Published online by Cambridge University Press: 05 April 2022
In Mr Coetzee's story, the mother tells her son to be careful with language. ‘Take care of…Be careful, John. In some circles take care of means dispose of, means put down, means give a humane death.’ (Douglas, 2013, emphasis in original)
This collection presents fascinating, alarming, yet appealing research. Even a superficial reading of the chapters in this volume suggests enormous dilemmas in providing social and health care for older people in contemporary Sub-Saharan Africa (SSA) – now, at this moment, and even more so in the near future. Whose priority is care provision? Where should funding come from? What is needed in terms of good care? (What is good care anyway?) Where can necessary capacities be found? Who is helping and who should be? What of older people's responsibilities to take care of themselves? Who is ultimately responsible or should be made accountable? What are actual care practices? All these questions are essential to our understanding of care in SSA, but after a deep reading of all the respective contributions the overarching question is: what is the meaning of all of this on a broader more conceptual level? How do we bridge the gap between this mostly descriptive, localised research and a common discourse on good but affordable long-term care for older people in need? As raised in the Introduction, how do we transcend the increasing tendency of microfication of social research on ageing as pointed out by Hagestad and Dannefer (2001)?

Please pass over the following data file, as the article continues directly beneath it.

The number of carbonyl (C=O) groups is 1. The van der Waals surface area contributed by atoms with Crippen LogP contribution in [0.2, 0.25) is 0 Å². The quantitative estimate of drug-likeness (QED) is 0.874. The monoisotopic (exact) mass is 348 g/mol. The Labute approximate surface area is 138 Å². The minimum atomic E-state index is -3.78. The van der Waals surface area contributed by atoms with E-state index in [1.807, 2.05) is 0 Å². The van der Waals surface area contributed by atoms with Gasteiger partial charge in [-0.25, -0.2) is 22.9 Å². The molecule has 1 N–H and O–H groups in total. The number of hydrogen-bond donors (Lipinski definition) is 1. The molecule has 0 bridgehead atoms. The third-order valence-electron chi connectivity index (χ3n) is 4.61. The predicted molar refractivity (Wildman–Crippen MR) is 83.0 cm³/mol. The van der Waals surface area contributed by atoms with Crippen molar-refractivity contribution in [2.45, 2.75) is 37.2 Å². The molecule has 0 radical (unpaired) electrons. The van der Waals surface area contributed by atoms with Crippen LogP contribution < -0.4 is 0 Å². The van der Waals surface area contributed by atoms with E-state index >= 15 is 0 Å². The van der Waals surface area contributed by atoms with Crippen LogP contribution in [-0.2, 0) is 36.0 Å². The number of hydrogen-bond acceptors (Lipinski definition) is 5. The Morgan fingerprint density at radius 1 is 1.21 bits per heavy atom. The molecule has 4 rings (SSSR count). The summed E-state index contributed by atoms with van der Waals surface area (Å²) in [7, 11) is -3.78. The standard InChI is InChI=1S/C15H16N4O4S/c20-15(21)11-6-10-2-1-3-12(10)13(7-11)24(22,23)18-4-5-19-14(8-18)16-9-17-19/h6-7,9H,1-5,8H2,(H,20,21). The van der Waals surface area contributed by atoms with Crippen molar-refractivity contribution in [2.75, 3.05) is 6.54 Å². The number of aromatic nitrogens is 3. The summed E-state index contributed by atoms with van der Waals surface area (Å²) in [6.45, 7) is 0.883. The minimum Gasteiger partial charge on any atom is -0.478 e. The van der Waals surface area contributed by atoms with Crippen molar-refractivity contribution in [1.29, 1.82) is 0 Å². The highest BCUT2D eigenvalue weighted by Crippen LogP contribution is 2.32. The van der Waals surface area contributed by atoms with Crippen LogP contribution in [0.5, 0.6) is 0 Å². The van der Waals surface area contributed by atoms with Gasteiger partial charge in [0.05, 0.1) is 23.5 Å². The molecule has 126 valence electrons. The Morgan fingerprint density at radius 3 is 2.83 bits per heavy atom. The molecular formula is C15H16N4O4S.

In order to develop at least a starting point towards a common discourse of contemporary care for older people in SSA, my immediate aim is to offer, based on the contributions in this volume as a unit of analysis, a conceptual next step by utilising discourse analyses to better understand the challenges of long-term care for older people in SSA towards possible interventions. I draw on the French philosopher Michel Foucault (1977; 1980; 2003) who, step by step, developed a concept of discourse that can be summarised as: ‘systems of thoughts composed of ideas, attitudes, courses of action, beliefs and practices that systematically construct the subjects and the worlds of which they speak’ (see Lessa, 2006).